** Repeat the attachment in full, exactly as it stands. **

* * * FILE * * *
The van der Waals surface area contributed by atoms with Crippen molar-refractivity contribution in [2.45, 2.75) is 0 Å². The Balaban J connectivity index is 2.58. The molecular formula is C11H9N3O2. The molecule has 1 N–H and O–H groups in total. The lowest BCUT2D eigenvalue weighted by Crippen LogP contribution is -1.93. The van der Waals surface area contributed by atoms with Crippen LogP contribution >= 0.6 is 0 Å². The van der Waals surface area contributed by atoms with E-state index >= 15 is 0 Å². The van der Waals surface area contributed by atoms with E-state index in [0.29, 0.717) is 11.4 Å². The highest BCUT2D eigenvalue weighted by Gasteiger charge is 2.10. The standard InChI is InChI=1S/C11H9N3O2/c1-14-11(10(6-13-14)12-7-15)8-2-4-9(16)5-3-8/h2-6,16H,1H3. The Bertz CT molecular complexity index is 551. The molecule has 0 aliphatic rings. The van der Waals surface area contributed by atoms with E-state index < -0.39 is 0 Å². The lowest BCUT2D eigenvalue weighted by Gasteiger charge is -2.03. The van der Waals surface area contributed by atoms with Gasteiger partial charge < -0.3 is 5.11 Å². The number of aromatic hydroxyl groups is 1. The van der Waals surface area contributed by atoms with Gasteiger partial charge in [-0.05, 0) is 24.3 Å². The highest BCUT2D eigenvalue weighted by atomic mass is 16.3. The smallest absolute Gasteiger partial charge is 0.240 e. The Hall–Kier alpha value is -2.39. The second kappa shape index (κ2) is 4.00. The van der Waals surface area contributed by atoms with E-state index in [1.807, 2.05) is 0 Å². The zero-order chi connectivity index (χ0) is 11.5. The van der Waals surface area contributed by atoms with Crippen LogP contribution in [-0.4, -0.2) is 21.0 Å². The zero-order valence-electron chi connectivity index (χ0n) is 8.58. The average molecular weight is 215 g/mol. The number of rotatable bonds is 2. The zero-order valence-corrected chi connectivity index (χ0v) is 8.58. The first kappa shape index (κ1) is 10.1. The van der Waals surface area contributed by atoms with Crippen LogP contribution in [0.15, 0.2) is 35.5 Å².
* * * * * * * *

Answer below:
The van der Waals surface area contributed by atoms with Crippen molar-refractivity contribution in [2.45, 2.75) is 0 Å². The Balaban J connectivity index is 2.58. The molecular formula is C11H9N3O2. The molecule has 1 N–H and O–H groups in total. The lowest BCUT2D eigenvalue weighted by Crippen LogP contribution is -1.93. The van der Waals surface area contributed by atoms with Crippen LogP contribution >= 0.6 is 0 Å². The van der Waals surface area contributed by atoms with E-state index >= 15 is 0 Å². The van der Waals surface area contributed by atoms with E-state index in [0.29, 0.717) is 11.4 Å². The highest BCUT2D eigenvalue weighted by Gasteiger charge is 2.10. The standard InChI is InChI=1S/C11H9N3O2/c1-14-11(10(6-13-14)12-7-15)8-2-4-9(16)5-3-8/h2-6,16H,1H3. The Bertz CT molecular complexity index is 551. The molecule has 0 aliphatic rings. The van der Waals surface area contributed by atoms with E-state index < -0.39 is 0 Å². The lowest BCUT2D eigenvalue weighted by Gasteiger charge is -2.03. The van der Waals surface area contributed by atoms with Gasteiger partial charge < -0.3 is 5.11 Å². The number of aromatic hydroxyl groups is 1. The van der Waals surface area contributed by atoms with Gasteiger partial charge in [-0.05, 0) is 24.3 Å². The highest BCUT2D eigenvalue weighted by atomic mass is 16.3. The smallest absolute Gasteiger partial charge is 0.240 e. The Hall–Kier alpha value is -2.39. The second kappa shape index (κ2) is 4.00. The van der Waals surface area contributed by atoms with E-state index in [1.807, 2.05) is 0 Å². The zero-order chi connectivity index (χ0) is 11.5. The van der Waals surface area contributed by atoms with Crippen LogP contribution in [-0.4, -0.2) is 21.0 Å². The zero-order valence-electron chi connectivity index (χ0n) is 8.58. The average molecular weight is 215 g/mol. The number of rotatable bonds is 2. The zero-order valence-corrected chi connectivity index (χ0v) is 8.58. The first kappa shape index (κ1) is 10.1. The van der Waals surface area contributed by atoms with Crippen LogP contribution in [0.15, 0.2) is 35.5 Å².